• The Sunset has multiple bus and light rail lines, it’s absurd to say it’s lacking transit. This is about a small group of selfish drivers who are too stubborn to accept change, period. What the Sunset does lack is a single safe north/south bicycle route. The Great Walkway supplies that. Stop listening to the Open The Great Highway scammers and deadenders, keep it a park!!!

      Liked by 1 person

      • This is non-sense! There is a multi-use path adjacent to the Great Highway that I have been using regularly for the 20 years or so since it was put in. The reasonable and sensible solution that should make everyone happy is too simply widen this path so that there is a 2 way bike lane alongside side a path for pedestrian, skaters, etc. while keeping the Great Highway open 24/7 for PEOPLE that need to drive their vehicles. Of course, the City isn’t known for making reasonable and sensible decisions. There is also a bike path on Sunset Blvd so don’t falsely claim there is not a safe north/south bicycle route. It’s lies like this that show the real issue issue is that people like you and the supporters of a “Great Parkway” just want your playground at the expense of everyone else that needs their vehicles to live their lives.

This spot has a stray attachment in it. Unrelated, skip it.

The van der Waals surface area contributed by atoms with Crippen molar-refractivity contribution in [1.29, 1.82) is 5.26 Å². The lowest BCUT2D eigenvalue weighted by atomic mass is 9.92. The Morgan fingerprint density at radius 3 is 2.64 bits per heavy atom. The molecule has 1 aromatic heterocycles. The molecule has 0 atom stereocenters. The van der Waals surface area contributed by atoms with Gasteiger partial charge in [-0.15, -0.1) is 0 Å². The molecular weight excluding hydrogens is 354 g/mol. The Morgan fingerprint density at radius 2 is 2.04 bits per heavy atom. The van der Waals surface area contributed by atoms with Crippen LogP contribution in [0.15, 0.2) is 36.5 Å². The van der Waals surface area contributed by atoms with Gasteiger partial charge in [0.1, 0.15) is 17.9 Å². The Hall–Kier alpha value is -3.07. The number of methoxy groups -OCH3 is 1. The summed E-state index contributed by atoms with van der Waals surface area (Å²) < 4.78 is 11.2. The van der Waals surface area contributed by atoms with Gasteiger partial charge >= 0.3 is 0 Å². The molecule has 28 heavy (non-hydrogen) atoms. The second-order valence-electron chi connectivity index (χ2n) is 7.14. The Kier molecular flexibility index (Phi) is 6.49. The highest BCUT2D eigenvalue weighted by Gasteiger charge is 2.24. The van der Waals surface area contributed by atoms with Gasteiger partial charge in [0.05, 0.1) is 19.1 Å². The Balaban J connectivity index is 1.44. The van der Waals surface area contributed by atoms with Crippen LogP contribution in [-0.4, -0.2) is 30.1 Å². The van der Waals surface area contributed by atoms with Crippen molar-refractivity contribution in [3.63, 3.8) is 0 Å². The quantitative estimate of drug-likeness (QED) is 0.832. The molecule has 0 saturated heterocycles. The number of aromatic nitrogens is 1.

5. Ultimately and inevitably this power grab will be decided by the voters. There is certain to be a referendum in which the voice of the PEOPLE will be heard, not the apologists and opportunists who act in the shadows.


  6. If you are sick and tired of city agencies and elected officials who took advantage of a pandemic emergency to try and permanently ram thru these street closures, then please join us at We are organizing and fundraising to “Hit Reset,” (as Sup Connie Chan recently said), i.e. return our streets to pre-pandemic levels, and then start a REAL public process to figure out how we can all share the streets. Please visit join us, visit